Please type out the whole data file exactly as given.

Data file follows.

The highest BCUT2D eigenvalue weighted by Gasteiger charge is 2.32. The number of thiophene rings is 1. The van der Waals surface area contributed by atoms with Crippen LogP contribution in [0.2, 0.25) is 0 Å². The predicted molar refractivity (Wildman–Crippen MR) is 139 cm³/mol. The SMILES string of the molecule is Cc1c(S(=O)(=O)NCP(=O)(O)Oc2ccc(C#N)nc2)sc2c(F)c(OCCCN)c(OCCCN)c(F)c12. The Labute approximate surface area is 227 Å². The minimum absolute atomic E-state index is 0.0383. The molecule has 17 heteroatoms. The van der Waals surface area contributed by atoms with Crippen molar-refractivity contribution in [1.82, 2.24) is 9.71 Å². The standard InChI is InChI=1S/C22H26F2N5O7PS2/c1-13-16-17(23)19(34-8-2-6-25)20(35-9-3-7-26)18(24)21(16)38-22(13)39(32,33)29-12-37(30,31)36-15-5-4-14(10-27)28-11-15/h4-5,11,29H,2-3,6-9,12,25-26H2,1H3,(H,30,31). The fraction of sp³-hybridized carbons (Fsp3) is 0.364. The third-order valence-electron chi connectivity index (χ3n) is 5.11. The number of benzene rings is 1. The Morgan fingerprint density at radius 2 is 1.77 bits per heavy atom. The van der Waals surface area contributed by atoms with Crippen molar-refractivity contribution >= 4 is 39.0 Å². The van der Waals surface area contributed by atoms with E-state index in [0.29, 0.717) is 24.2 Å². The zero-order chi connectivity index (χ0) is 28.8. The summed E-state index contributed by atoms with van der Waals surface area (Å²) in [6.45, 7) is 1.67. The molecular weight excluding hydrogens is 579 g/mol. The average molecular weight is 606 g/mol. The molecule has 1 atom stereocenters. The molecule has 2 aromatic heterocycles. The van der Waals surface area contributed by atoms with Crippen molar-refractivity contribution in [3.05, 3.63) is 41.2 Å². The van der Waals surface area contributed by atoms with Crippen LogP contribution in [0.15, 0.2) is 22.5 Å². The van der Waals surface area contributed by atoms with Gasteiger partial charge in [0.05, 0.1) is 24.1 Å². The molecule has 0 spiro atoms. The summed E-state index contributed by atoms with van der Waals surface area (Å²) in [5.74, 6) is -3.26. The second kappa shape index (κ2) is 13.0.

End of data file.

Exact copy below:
The highest BCUT2D eigenvalue weighted by Gasteiger charge is 2.32. The number of thiophene rings is 1. The van der Waals surface area contributed by atoms with Crippen LogP contribution in [0.2, 0.25) is 0 Å². The predicted molar refractivity (Wildman–Crippen MR) is 139 cm³/mol. The SMILES string of the molecule is Cc1c(S(=O)(=O)NCP(=O)(O)Oc2ccc(C#N)nc2)sc2c(F)c(OCCCN)c(OCCCN)c(F)c12. The Labute approximate surface area is 227 Å². The minimum absolute atomic E-state index is 0.0383. The molecule has 17 heteroatoms. The van der Waals surface area contributed by atoms with Crippen molar-refractivity contribution in [1.82, 2.24) is 9.71 Å². The standard InChI is InChI=1S/C22H26F2N5O7PS2/c1-13-16-17(23)19(34-8-2-6-25)20(35-9-3-7-26)18(24)21(16)38-22(13)39(32,33)29-12-37(30,31)36-15-5-4-14(10-27)28-11-15/h4-5,11,29H,2-3,6-9,12,25-26H2,1H3,(H,30,31). The fraction of sp³-hybridized carbons (Fsp3) is 0.364. The third-order valence-electron chi connectivity index (χ3n) is 5.11. The number of benzene rings is 1. The Morgan fingerprint density at radius 2 is 1.77 bits per heavy atom. The van der Waals surface area contributed by atoms with Crippen molar-refractivity contribution >= 4 is 39.0 Å². The van der Waals surface area contributed by atoms with E-state index in [0.29, 0.717) is 24.2 Å². The zero-order chi connectivity index (χ0) is 28.8. The summed E-state index contributed by atoms with van der Waals surface area (Å²) in [6.45, 7) is 1.67. The molecular weight excluding hydrogens is 579 g/mol. The average molecular weight is 606 g/mol. The molecule has 1 atom stereocenters. The molecule has 2 aromatic heterocycles. The van der Waals surface area contributed by atoms with Crippen molar-refractivity contribution in [3.05, 3.63) is 41.2 Å². The van der Waals surface area contributed by atoms with Crippen LogP contribution in [0.15, 0.2) is 22.5 Å². The van der Waals surface area contributed by atoms with Gasteiger partial charge in [0.05, 0.1) is 24.1 Å². The molecule has 0 spiro atoms. The summed E-state index contributed by atoms with van der Waals surface area (Å²) in [5.74, 6) is -3.26. The second kappa shape index (κ2) is 13.0.